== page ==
Can Borrowers Save the System?by Tim Manni
There’s a significant divide between those at the Federal Housing Administration (FHA) and its critics over how the FHA can improve their fiscal situation and the housing market as a whole.
To balance both their struggles and success in the market, the FHA announced “a set of policy changes” back in January that were designed to both strengthen their shaky capital reserves, and to enable the administration to aid in housing’s recovery. For the most part, the changes amounted to an increase in the up-front mortgage insurance premium (MIP).
“Striking the right balance between managing the FHA’s risk, continuing to provide access to underserved communities, and supporting the nation’s economic recovery is critically important,” said Commissioner [David] Stevens.
However, it seems the FHA’s changes weren’t enough for some. Among the changes announced two months ago, an increase to the FHA’s industry-low standard of 3.5% down wasn’t among them. Here’s why:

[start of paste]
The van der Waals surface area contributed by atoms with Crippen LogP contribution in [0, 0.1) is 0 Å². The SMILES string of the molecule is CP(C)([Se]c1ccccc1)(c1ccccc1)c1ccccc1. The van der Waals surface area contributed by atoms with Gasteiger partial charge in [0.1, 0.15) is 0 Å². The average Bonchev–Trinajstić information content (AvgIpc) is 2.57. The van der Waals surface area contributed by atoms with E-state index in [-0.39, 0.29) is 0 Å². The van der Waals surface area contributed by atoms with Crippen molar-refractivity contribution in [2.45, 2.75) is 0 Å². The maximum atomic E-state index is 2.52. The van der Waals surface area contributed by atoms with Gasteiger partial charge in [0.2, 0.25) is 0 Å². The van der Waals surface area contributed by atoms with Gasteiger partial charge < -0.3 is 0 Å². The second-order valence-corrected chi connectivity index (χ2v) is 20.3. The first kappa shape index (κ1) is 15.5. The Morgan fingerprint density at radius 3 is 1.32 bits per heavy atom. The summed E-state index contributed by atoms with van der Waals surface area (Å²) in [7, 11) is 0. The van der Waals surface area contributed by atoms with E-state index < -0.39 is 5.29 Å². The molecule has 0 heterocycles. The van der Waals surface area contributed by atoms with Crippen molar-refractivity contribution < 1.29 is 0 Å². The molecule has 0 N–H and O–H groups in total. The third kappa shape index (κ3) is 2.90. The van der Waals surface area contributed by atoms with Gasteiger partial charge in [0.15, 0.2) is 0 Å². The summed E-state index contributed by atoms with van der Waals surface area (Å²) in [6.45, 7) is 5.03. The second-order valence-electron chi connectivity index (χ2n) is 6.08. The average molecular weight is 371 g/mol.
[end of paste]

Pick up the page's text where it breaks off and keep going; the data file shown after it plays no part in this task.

An increase in down payments to 5%, from the current minimum 3.5%, would limit new FHA-backed loans by 40%, equivalent to 300,000 fewer home sales, according to testimony that FHA Commissioner David is set to deliver on Thursday.
“We share the goal of increasing equity in home purchase transactions, but determined after extensive evaluation that such a proposal would adversely impact the housing market recovery,” Mr. Stevens says in his testimony.
Yet, the FHA’s notion that getting more borrowers into their system is the answer to their problems is at odds with one lawmaker who says that kind of reasoning is why the FHA is in trouble already:
“It’s that sort of rationale that got us into the problem in the first place, that we need to be chasing the borrowers to prop up our system,” says Rep. Scott Garrett (R., N.J). “That’s what got us here in the first place.”
Rep. Garrett said he plans to submit an amendment to the FHA’s bill that would increase minimum down payments to 5%. Republicans introduced a separate bill on Wednesday that would make many of the changes proposed by the agency and create additional oversight. But that measure wouldn’t increase minimum down payments.
Should the FHA raise their down-payment requirements? Should they raise their annual MIP, too? What other changes should they make?